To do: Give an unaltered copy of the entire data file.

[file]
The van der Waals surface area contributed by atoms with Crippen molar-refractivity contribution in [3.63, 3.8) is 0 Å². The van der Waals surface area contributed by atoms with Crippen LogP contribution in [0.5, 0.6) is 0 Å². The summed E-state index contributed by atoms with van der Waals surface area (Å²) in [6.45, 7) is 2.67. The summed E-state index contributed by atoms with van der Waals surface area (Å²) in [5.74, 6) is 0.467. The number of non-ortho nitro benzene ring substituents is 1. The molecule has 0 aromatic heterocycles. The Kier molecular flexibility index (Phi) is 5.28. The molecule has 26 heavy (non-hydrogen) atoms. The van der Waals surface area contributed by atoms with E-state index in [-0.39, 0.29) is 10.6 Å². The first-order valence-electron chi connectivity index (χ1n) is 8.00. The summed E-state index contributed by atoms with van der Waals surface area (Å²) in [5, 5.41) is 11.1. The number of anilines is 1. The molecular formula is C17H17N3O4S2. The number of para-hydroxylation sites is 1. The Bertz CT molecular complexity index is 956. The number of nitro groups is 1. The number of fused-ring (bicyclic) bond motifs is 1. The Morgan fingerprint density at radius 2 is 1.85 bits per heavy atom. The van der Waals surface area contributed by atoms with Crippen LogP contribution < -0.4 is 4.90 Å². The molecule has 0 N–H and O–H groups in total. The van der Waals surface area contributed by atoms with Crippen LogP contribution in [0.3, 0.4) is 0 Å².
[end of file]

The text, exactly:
The van der Waals surface area contributed by atoms with Crippen molar-refractivity contribution in [3.63, 3.8) is 0 Å². The van der Waals surface area contributed by atoms with Crippen LogP contribution in [0.5, 0.6) is 0 Å². The summed E-state index contributed by atoms with van der Waals surface area (Å²) in [6.45, 7) is 2.67. The summed E-state index contributed by atoms with van der Waals surface area (Å²) in [5.74, 6) is 0.467. The number of non-ortho nitro benzene ring substituents is 1. The molecule has 0 aromatic heterocycles. The Kier molecular flexibility index (Phi) is 5.28. The molecule has 26 heavy (non-hydrogen) atoms. The van der Waals surface area contributed by atoms with E-state index in [-0.39, 0.29) is 10.6 Å². The first-order valence-electron chi connectivity index (χ1n) is 8.00. The summed E-state index contributed by atoms with van der Waals surface area (Å²) in [5, 5.41) is 11.1. The number of anilines is 1. The molecular formula is C17H17N3O4S2. The number of para-hydroxylation sites is 1. The Bertz CT molecular complexity index is 956. The number of nitro groups is 1. The number of fused-ring (bicyclic) bond motifs is 1. The Morgan fingerprint density at radius 2 is 1.85 bits per heavy atom. The van der Waals surface area contributed by atoms with Crippen LogP contribution < -0.4 is 4.90 Å². The molecule has 0 N–H and O–H groups in total. The van der Waals surface area contributed by atoms with Crippen LogP contribution in [0.3, 0.4) is 0 Å².